Groundwater is the main source of drinking water for all Pike County residents.
Protection of groundwater is vital to human and environmental health, as well as a sustainable economy.
Many people think our drinking water is protected from pollution, especially because our water source is underground and out of sight.
However, wells become polluted when substances that are harmful to human health get into our groundwater.
When precipitation falls on impervious surfaces like asphalt or concrete, water cannot infiltrate into the ground and instead becomes runoff.
Runoff washes downslope across the land surface until it reaches an area where it can seep back into the ground, typically a forest, grassland, or other permeable area.
Contaminants (like road salt, motor oil, etc.) that are left on the surface of the ground can be swept up by storm water runoff and carried away from the original site. This collection of pollutants in runoff is considered non-point source pollution and is one of the main ways pollutants enter our waterways.
Though the soil filters some things from the water, it is not able to filter things such as paints and motor oils which can eventually end up in our aquifers which we drink from.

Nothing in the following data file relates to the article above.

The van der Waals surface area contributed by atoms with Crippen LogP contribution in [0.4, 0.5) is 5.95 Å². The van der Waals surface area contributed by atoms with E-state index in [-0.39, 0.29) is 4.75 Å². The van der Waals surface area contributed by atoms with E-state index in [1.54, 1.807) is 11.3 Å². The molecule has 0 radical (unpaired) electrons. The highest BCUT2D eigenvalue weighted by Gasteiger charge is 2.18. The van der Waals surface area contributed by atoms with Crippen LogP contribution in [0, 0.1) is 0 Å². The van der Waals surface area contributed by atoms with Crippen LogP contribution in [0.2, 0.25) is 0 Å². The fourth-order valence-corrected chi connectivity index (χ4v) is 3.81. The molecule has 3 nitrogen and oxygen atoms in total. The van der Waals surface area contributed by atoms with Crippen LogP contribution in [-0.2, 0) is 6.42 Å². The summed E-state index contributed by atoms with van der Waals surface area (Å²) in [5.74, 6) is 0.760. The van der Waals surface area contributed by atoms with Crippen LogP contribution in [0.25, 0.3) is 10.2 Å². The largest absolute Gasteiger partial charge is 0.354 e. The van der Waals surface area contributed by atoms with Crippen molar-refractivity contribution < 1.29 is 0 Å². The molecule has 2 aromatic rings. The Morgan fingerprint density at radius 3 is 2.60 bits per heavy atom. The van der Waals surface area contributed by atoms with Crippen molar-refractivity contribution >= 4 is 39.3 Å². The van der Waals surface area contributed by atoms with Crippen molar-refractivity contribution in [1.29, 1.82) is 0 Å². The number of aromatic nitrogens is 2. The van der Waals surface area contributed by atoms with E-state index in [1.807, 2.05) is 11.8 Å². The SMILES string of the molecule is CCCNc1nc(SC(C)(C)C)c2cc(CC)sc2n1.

What can we do to help?
Inspect and pump your septic system regularly. A typical septic system should be pumped every 3-5 years. PA DEP Septic System Information
Recycle used motor oil (Many places that sell motor oil accept used oil for recycling).
Dispose of household hazardous waste, such as bleach and paint, properly.
Don’t dump chemicals down drains or on the ground.
Limit the amount of fertilizers and pesticides used in your yard. If you are going to use lawn chemicals, try to buy only what is needed and follow the instructions on the label.
Plant native species on your property. Growing native plants requires less watering and chemicals since they are better adapted to living in our area.
Pick up after your pet when out for walks.
Conserve water at home and at work.
Test underground fuel oil tanks for leaks. If possible, place them above ground.
Learn more about your well through Penn State Extension; they’ve created dozens of short articles, videos, and courses to assist with some of the most common management issues.
Ellen Enslin, CPESC, is Program Manager for the Pike County Conservation District, 556 Route 402, Suite 1, Hawley, PA 18428. For information, call (570) 226-8220 or email firstname.lastname@example.org.